Stupid Toothpaste

I bought a new tube of toothpaste this past weekend: Crest Sensitivity with Extra Whitening. I have been using Arm & Hammer Sensitivity, but the Publix I went to didn’t have any of it. So I went back to Crest, which I have used before without incident.

They do not list the ingredients of the product on the packaging, or on the tube itself. All Crest products contain Sodium Laurel Sulfate, which is a forming agent. This product is not one of those listed, because it’s not an “active ingredient.” I am apparently very allergic to sulfa drugs, and all of a sudden my immune system has decided that this SLS is pure evil and must be destroyed. So it feels like the first layer of skin on my tongue is going to come off. ๐Ÿ™

Earlier in the week, I noticed that I was getting canker sores on my tongue. Monday I had one, Tuesday I had two, Wednesday I had seven, and yesterday I didn’t even bother to count. After suffering all day yesterday and keeping to an every-four-hours ibuprofen regimen, I took the advice of some online friends and went to the pharmacy to get the ingredients for a nasty witches’ brew for mouth ulcers: Chloraseptic + Milk of Magnesia + Benadryl liquid (EDIT: mix equal parts, swirl around in mouth for 30 seconds or so, spit out). It calmed things WAY down, of course, and I was able to sleep reasonably well last night.

Of course, I brushed with the toothpaste right before bed and again right after waking up this morning, so it’s likely to be another painful day. But I’m throwing out the toothpaste and going to get some that does NOT have SLS in it.

Incidentally, Crest says on their website that the “rumors on the internet” about SLS are unfounded and not scientifically proven. Yeah, okay. Whatever.

Granted, I’ve used Crest and other toothpastes with SLS in them for years. And all of a sudden I’m having problems when I never have before? That happened when I discovered the allergy to methylisothiazolinone in 2001, too — the “-thia-” word root means “sulfa,” according to my dermatologist and to my general practitioner. My scalp and legs were on FIRE, and I would wake Jerry up at night with my slumber-scratching. So I went to the dermatologist. We did a skin prick test and discovered that I was QUITE allergic to methylisothiazolinone and related chemicals.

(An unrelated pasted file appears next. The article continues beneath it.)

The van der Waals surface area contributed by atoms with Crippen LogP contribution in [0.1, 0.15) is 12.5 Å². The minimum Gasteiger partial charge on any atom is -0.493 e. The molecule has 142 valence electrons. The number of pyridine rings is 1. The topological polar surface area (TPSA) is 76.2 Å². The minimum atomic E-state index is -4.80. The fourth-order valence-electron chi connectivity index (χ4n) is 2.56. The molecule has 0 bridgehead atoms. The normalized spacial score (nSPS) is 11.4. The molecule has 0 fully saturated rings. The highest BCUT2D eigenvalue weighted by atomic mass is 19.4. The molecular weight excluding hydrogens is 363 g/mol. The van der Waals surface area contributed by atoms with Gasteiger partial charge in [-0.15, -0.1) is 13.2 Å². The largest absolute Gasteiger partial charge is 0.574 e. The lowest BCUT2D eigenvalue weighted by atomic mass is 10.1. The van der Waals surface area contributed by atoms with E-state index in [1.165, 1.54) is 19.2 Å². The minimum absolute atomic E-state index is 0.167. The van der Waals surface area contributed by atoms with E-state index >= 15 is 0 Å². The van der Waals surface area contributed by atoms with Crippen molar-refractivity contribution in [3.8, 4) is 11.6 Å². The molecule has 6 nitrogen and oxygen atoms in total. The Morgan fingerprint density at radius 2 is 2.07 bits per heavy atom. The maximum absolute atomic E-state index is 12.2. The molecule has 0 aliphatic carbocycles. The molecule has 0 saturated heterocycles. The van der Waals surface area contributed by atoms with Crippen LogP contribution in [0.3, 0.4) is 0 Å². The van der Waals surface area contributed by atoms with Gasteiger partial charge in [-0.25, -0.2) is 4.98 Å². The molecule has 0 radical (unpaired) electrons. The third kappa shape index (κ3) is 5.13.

But I remember washing my hair with Finesse shampoo in high school and practicing pronouncing that chemical name while I waited for my conditioner to work… So I had definitely been using products with those chemicals for a long time, but all of a sudden my body decided to start displaying an allergic response. Bizarre.

But that would explain why certain lotions and creams, shampoos, and Neosporin all make me itch. They’re sulfa-based drugs. And apparently my toothpaste is, too. The level has been low enough that it hasn’t bothered me before, but my guess is that I finally hit threshhold and won’t be able to use those products anymore. Ugh.

Sensodyne and Rembrandt toothpastes are both SLS-free. I am heading to the store now to get me some SLS-free toothpaste. Whee.

Pigs In Church

Jerry bought me (and Helen) Grunt, which is a book and CD of Pigorian Chant. Basically, it’s farm animals singing in Latin, including songs like “Old MacDonald.” The pigs all sing in Pig Latin, of course.

To the casual listener, it doesn’t sound unusual. But if you read the translation, it’s hilarious.

Helen usurped the CD and wanted it for her bedtime music, so we obliged. We’re quite tired of the other CD after listening to it every night for over a year. So every night when she goes to bed, she starts “Pigs in Church.” (Jerry and I call it “Pigs in Space,” and she always corrects us: “They’re not in space, Mommy, they’re in CHURCH.”)

A couple of weeks ago, just after she had commandeered the CD for herself, we were driving to church on Sunday. Out of nowhere came the question, “Will the pigs be there?” Took us a minute to figure out what she was talking about, out of context.

Pigs in church. Tee hee. ๐Ÿ™‚

Crick.

I slept funny. It hurts when I look to my left.

I wouldn’t mind so much, except that when I get cricks in my neck this time of year, it usually means that I’m about to get sick. As we are going skiing next weekend, getting sick right now would be inopportune.

Hopefully I will not get sick.